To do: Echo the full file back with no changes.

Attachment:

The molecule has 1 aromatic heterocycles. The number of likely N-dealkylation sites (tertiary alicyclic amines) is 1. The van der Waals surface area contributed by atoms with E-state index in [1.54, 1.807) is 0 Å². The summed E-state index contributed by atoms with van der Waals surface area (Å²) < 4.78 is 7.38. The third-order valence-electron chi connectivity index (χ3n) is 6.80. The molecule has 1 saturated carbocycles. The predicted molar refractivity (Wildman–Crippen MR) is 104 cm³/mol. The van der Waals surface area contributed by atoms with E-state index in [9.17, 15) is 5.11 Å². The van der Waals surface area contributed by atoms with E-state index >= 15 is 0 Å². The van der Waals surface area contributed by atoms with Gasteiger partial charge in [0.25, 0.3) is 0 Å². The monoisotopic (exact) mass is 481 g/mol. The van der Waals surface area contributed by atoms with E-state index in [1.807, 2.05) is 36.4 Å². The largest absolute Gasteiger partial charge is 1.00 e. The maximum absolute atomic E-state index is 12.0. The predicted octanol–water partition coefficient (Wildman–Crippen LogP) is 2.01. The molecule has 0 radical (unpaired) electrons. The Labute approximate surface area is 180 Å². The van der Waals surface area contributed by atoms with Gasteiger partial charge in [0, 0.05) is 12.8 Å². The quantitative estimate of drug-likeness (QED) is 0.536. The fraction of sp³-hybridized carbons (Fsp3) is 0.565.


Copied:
The molecule has 1 aromatic heterocycles. The number of likely N-dealkylation sites (tertiary alicyclic amines) is 1. The van der Waals surface area contributed by atoms with E-state index in [1.54, 1.807) is 0 Å². The summed E-state index contributed by atoms with van der Waals surface area (Å²) < 4.78 is 7.38. The third-order valence-electron chi connectivity index (χ3n) is 6.80. The molecule has 1 saturated carbocycles. The predicted molar refractivity (Wildman–Crippen MR) is 104 cm³/mol. The van der Waals surface area contributed by atoms with E-state index in [9.17, 15) is 5.11 Å². The van der Waals surface area contributed by atoms with E-state index >= 15 is 0 Å². The van der Waals surface area contributed by atoms with Gasteiger partial charge in [0.25, 0.3) is 0 Å². The monoisotopic (exact) mass is 481 g/mol. The van der Waals surface area contributed by atoms with E-state index in [1.807, 2.05) is 36.4 Å². The largest absolute Gasteiger partial charge is 1.00 e. The maximum absolute atomic E-state index is 12.0. The predicted octanol–water partition coefficient (Wildman–Crippen LogP) is 2.01. The molecule has 0 radical (unpaired) electrons. The Labute approximate surface area is 180 Å². The van der Waals surface area contributed by atoms with Gasteiger partial charge in [0, 0.05) is 12.8 Å². The quantitative estimate of drug-likeness (QED) is 0.536. The fraction of sp³-hybridized carbons (Fsp3) is 0.565.